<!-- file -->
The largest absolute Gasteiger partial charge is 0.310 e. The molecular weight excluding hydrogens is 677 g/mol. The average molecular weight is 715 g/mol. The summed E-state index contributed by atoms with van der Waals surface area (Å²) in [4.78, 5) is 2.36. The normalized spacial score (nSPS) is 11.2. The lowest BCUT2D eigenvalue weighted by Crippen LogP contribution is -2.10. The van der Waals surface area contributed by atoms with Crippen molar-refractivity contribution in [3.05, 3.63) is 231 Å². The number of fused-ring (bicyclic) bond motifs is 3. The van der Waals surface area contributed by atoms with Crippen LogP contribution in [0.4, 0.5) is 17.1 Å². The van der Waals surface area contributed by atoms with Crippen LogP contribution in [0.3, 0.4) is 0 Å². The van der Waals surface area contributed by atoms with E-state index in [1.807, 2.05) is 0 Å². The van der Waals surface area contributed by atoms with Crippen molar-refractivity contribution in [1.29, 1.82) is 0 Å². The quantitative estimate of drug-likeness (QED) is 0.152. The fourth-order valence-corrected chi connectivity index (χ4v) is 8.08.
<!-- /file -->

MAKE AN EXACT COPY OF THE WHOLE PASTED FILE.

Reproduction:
The largest absolute Gasteiger partial charge is 0.310 e. The molecular weight excluding hydrogens is 677 g/mol. The average molecular weight is 715 g/mol. The summed E-state index contributed by atoms with van der Waals surface area (Å²) in [4.78, 5) is 2.36. The normalized spacial score (nSPS) is 11.2. The lowest BCUT2D eigenvalue weighted by Crippen LogP contribution is -2.10. The van der Waals surface area contributed by atoms with Crippen molar-refractivity contribution in [3.05, 3.63) is 231 Å². The number of fused-ring (bicyclic) bond motifs is 3. The van der Waals surface area contributed by atoms with Crippen LogP contribution in [0.4, 0.5) is 17.1 Å². The van der Waals surface area contributed by atoms with Crippen LogP contribution in [0.3, 0.4) is 0 Å². The van der Waals surface area contributed by atoms with E-state index in [1.807, 2.05) is 0 Å². The van der Waals surface area contributed by atoms with Crippen molar-refractivity contribution in [1.29, 1.82) is 0 Å². The quantitative estimate of drug-likeness (QED) is 0.152. The fourth-order valence-corrected chi connectivity index (χ4v) is 8.08.